Late Autumn Voices

Daniel Miroslaw the lounge chair, with Kara Sainz standing behind him holding his hand in the Juilliard Opera production of “Il Turco in Italia.” | KEN HOWARD

Daniel Miroslaw the lounge chair, with Kara Sainz standing behind him holding his hand in the Juilliard Opera production of “Il Turco in Italia.” | KEN HOWARD

BY DAVID SHENGOLD | Juilliard Opera did very well by the good — not great — Rossini comedy “Il Turco in Italia” on November 19. Speranza Scappucci, conducting and playing continuo, guaranteed a scintillating, stylish performance for the fine orchestra, though a few inevitable first night “accidents” obtruded. One hopes to hear much more of her work hereabouts.

John Giampietro and his design team went for the 1960s look; surely — please! — the vogue for staging everything a la “Mad Men” and “La Dolce Vita” must end soon. But at least no group Polaroids were taken, and the blocking and characterizations, including those of the sonorous choristers, proved fluid and successful.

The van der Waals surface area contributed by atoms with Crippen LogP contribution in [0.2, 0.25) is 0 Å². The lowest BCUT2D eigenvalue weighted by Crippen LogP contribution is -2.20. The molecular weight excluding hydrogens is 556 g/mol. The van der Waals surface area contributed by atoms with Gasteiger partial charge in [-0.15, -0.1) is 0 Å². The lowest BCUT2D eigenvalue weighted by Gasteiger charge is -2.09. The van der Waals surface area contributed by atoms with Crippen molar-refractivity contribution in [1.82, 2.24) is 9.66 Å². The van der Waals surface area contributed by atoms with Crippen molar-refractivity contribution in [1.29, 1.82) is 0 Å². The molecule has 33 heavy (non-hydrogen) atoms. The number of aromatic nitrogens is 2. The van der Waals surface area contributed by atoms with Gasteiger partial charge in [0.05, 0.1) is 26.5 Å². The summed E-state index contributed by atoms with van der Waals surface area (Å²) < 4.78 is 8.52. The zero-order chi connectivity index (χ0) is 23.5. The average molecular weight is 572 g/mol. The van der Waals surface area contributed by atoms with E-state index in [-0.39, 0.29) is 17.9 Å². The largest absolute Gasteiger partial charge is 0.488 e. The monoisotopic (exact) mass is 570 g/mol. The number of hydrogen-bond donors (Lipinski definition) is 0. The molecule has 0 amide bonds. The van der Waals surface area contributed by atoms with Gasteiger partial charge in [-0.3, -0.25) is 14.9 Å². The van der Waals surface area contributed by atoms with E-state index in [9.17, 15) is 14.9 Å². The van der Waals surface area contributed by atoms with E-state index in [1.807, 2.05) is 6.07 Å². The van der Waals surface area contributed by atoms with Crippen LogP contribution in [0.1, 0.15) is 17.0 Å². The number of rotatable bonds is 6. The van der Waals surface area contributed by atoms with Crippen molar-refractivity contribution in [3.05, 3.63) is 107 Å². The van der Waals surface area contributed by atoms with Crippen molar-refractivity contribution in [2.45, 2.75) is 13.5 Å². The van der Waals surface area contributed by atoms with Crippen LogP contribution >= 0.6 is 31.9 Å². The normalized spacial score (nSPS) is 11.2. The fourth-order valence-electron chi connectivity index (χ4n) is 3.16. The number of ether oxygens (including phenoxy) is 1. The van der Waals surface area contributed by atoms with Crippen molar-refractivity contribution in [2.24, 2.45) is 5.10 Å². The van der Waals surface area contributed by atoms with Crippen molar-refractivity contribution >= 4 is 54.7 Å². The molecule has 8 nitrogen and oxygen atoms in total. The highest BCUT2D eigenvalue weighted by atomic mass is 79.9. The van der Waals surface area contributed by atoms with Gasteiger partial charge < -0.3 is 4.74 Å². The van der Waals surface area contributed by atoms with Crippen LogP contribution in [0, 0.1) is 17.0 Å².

It’s hard to care about this opera’s nasty, selfish characters; if anything, the two protagonists (Fiorilla and Selim) seemed in this cast too normal and charming. The titular Turk was Michael Sumuel, already in the professional realm with an extremely cultivated bass-baritone that shows off admirable agility. Looking lovely, Hyesang Park’s Fiorilla fielded a lovely, coruscating soprano that flowed effortlessly. She aced her big scena but should have omitted the anachronistic pennywhistle high note at its close.

Rossini, verismo, Rachmaninov, Handel

The most individual sound among the students came from bass Daniel Miroslaw, an excellent, firm-voiced Geronio and a fine comic actor, albeit too young and handsome for his part. Kara Sainz made a fine “seconda donna,” with a fresh, appealing mezzo. As the Pirendellian playwright Prosdocimo, who shapes the action as it proceeds, Szymon Komasa seemed to be channeling Neil Patrick Harris as Barney; he sang energetically with a certain throatiness and iffy Italian. The two tenors showed correct musicianship but not the proper instruments for this particular, testing vocal style. As an ensemble effort, this attractive, well-conceived “Turco” provided much to enjoy.